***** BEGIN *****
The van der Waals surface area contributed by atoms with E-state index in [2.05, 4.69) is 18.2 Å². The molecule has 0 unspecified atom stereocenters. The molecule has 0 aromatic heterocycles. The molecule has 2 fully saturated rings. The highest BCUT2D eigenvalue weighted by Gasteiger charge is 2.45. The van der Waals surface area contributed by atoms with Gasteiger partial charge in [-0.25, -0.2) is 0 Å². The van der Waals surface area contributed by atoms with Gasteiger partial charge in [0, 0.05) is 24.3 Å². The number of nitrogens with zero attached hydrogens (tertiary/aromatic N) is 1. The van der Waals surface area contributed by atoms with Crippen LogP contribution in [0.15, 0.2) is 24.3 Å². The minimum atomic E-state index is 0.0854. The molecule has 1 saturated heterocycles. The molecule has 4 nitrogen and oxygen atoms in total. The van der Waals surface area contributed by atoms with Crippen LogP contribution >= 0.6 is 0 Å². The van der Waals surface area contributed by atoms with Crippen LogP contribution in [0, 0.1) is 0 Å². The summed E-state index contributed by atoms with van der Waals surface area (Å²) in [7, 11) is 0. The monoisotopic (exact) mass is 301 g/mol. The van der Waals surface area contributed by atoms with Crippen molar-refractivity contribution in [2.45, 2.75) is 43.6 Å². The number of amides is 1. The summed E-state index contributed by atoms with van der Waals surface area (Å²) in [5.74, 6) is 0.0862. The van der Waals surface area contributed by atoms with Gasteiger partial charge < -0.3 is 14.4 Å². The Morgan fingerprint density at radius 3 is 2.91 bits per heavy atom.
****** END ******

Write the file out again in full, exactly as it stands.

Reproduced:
The van der Waals surface area contributed by atoms with E-state index in [2.05, 4.69) is 18.2 Å². The molecule has 0 unspecified atom stereocenters. The molecule has 0 aromatic heterocycles. The molecule has 2 fully saturated rings. The highest BCUT2D eigenvalue weighted by Gasteiger charge is 2.45. The van der Waals surface area contributed by atoms with Gasteiger partial charge in [-0.25, -0.2) is 0 Å². The van der Waals surface area contributed by atoms with Gasteiger partial charge in [0, 0.05) is 24.3 Å². The number of nitrogens with zero attached hydrogens (tertiary/aromatic N) is 1. The van der Waals surface area contributed by atoms with Crippen LogP contribution in [0.15, 0.2) is 24.3 Å². The minimum atomic E-state index is 0.0854. The molecule has 1 saturated heterocycles. The molecule has 4 nitrogen and oxygen atoms in total. The van der Waals surface area contributed by atoms with Crippen LogP contribution >= 0.6 is 0 Å². The van der Waals surface area contributed by atoms with Crippen LogP contribution in [0, 0.1) is 0 Å². The summed E-state index contributed by atoms with van der Waals surface area (Å²) in [7, 11) is 0. The monoisotopic (exact) mass is 301 g/mol. The van der Waals surface area contributed by atoms with Crippen molar-refractivity contribution in [2.45, 2.75) is 43.6 Å². The number of amides is 1. The summed E-state index contributed by atoms with van der Waals surface area (Å²) in [5.74, 6) is 0.0862. The van der Waals surface area contributed by atoms with Gasteiger partial charge < -0.3 is 14.4 Å². The Morgan fingerprint density at radius 3 is 2.91 bits per heavy atom.